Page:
“We appreciate that the closure has had an impact on a large number of Aucklanders and we want to thank them for bearing with us during the tunnel construction period and for contributing to the review.

There’s quite a lot of further information available around the background to the decision here, including traffic assessments and a summary of the community consultation. I doubt the collation of all this information has come cheap.

Inevitable questions will be asked around why the ramp wasn’t just reopened as originally planned. It seems as though NZTA panicked when there were big traffic jams after the tunnel first opened with only two lanes, or thought that they could take advantage of general annoyance at the huge traffic jams when the tunnel first opened to close a ramp that they had long wished to close. Either way I think they’ve come out of this looking a bit silly.

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  1. I’m not sure if NZTA look quite as silly as many self appointed local experts on this issue. But anyway, the really interesting thing here is that it highlights just how fragile the CMJ is and how foolish it is to funnel everything through one central system… One Bowl of Spaghetti to rule them all……

    Without both the recent change in movement habits this century [fall in driving growth rate] and some accelerated investment in alternatives [especially the non road based rail network] this singularity is likely to come unstuck a lot sooner than it otherwise may. A lot depends on whether the huge investment in the Western Ring Route really does take much pressure off this system…..? We shall see. And AC and Len Brown may yet save NZTA’s blushes by somehow getting that investment into complementary movement systems that are so clearly missing from Auckland and that will enable this beast to keep below critical levels for much much longer……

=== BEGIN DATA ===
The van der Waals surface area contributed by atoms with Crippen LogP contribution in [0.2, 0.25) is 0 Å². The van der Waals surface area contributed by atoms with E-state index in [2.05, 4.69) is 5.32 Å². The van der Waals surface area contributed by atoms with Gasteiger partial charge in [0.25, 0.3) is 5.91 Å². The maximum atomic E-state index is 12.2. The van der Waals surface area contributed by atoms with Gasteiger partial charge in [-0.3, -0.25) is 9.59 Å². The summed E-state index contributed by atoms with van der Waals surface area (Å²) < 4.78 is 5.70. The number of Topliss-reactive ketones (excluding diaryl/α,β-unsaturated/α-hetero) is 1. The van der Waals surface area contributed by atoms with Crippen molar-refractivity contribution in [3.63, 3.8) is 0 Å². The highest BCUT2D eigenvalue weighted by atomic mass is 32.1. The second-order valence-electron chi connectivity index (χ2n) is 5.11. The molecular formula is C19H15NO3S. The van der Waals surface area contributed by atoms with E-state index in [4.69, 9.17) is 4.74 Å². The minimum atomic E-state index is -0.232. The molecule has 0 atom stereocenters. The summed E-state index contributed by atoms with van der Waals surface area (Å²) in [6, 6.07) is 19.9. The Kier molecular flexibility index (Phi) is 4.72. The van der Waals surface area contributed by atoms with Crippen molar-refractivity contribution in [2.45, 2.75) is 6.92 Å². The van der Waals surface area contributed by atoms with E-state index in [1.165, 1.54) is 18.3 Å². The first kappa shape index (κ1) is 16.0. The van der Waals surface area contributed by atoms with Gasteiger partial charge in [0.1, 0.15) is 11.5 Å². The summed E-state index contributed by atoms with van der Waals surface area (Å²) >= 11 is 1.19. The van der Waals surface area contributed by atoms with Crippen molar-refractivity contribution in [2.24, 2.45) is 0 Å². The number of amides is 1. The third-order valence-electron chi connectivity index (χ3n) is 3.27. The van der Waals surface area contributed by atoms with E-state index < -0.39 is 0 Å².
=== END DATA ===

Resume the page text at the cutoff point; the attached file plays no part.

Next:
And I guess that depends how Aucklanders vote over the next two years as transport has become so unfortunately politicised recently in NZ. Interesting contrast with the UK where the incoming coalition government went into the election promising to continue the previous gov’s policies especially around investment in projects like Crossrail:

    We sadly seem to be taking the US model where climate change, resource security concerns, environmental issues, urban form, and equality issues are all considered to be left/right issues and require politicians to fall unthinkingly into opposing camps so we fail to get any united and rational progress.

  2. As I mentioned on my Blog, this is a bad result for Motorist, further into the future opening this On-Ramp is going to slow down the Motorway System.

    I think the NZTA wants to keep it closed, as they know the long term effects of opening up this On-Ramp, however it typical Auckland Fashion the minority of motorist have formed a group, applied pressure and have forced the NZTA to backtrack on their decision.

    Although I’m sure most on this Blog is not to concerned with that :p

  3. Yes indeedy, they have managed to look silly AND alienate a whole bunch of communities.

    Just in case you thought People Power had won for a change- they mention “capacity is expected to reduce over time” which is a polite way of saying “we’ll close it later on”.

    I can’t believe they still think Harbour traffic will increase when their own numbers show the opposite!

    PR shambles…

    1. Actually it’s a polite way of saying “we’ll increase the ramp metering lights to significantly restrict ramp volumes if traffic on the motorway increases”.